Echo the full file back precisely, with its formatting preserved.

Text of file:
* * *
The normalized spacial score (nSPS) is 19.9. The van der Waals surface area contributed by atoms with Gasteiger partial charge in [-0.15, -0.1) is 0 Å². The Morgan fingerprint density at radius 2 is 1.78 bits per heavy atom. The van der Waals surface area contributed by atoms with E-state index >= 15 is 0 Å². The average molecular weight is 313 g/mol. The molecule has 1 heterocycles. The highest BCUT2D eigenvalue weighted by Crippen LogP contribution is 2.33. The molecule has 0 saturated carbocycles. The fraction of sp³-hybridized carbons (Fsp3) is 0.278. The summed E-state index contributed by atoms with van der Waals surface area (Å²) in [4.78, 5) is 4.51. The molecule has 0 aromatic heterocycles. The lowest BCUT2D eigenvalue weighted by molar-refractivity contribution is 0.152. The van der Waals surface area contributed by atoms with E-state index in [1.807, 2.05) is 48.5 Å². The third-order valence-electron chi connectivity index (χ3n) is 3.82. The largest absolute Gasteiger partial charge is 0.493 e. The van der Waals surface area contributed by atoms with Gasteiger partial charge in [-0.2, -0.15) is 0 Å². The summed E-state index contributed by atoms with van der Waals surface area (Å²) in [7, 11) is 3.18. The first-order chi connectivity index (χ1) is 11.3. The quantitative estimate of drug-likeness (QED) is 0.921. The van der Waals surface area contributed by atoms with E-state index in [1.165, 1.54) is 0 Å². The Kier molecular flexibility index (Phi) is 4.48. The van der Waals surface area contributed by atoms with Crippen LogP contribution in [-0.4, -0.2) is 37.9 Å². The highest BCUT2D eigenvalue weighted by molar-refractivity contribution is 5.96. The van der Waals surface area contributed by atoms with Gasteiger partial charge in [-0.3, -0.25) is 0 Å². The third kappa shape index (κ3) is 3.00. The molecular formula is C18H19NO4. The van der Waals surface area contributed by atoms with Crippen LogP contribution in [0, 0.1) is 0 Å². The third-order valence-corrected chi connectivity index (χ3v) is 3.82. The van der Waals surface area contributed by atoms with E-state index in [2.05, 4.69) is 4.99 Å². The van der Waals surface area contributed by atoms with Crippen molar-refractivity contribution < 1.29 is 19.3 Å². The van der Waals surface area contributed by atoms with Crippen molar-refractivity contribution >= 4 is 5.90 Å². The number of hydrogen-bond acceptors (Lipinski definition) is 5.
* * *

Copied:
The normalized spacial score (nSPS) is 19.9. The van der Waals surface area contributed by atoms with Gasteiger partial charge in [-0.15, -0.1) is 0 Å². The Morgan fingerprint density at radius 2 is 1.78 bits per heavy atom. The van der Waals surface area contributed by atoms with E-state index >= 15 is 0 Å². The average molecular weight is 313 g/mol. The molecule has 1 heterocycles. The highest BCUT2D eigenvalue weighted by Crippen LogP contribution is 2.33. The molecule has 0 saturated carbocycles. The fraction of sp³-hybridized carbons (Fsp3) is 0.278. The summed E-state index contributed by atoms with van der Waals surface area (Å²) in [4.78, 5) is 4.51. The molecule has 0 aromatic heterocycles. The lowest BCUT2D eigenvalue weighted by molar-refractivity contribution is 0.152. The van der Waals surface area contributed by atoms with E-state index in [1.807, 2.05) is 48.5 Å². The third-order valence-electron chi connectivity index (χ3n) is 3.82. The largest absolute Gasteiger partial charge is 0.493 e. The van der Waals surface area contributed by atoms with Gasteiger partial charge in [-0.2, -0.15) is 0 Å². The summed E-state index contributed by atoms with van der Waals surface area (Å²) in [7, 11) is 3.18. The first-order chi connectivity index (χ1) is 11.3. The quantitative estimate of drug-likeness (QED) is 0.921. The van der Waals surface area contributed by atoms with E-state index in [1.165, 1.54) is 0 Å². The Kier molecular flexibility index (Phi) is 4.48. The van der Waals surface area contributed by atoms with Crippen LogP contribution in [-0.4, -0.2) is 37.9 Å². The highest BCUT2D eigenvalue weighted by molar-refractivity contribution is 5.96. The van der Waals surface area contributed by atoms with Gasteiger partial charge in [-0.3, -0.25) is 0 Å². The third kappa shape index (κ3) is 3.00. The molecular formula is C18H19NO4. The van der Waals surface area contributed by atoms with Crippen LogP contribution in [0, 0.1) is 0 Å². The third-order valence-corrected chi connectivity index (χ3v) is 3.82. The van der Waals surface area contributed by atoms with E-state index in [2.05, 4.69) is 4.99 Å². The van der Waals surface area contributed by atoms with Crippen molar-refractivity contribution < 1.29 is 19.3 Å². The van der Waals surface area contributed by atoms with Crippen molar-refractivity contribution >= 4 is 5.90 Å². The number of hydrogen-bond acceptors (Lipinski definition) is 5.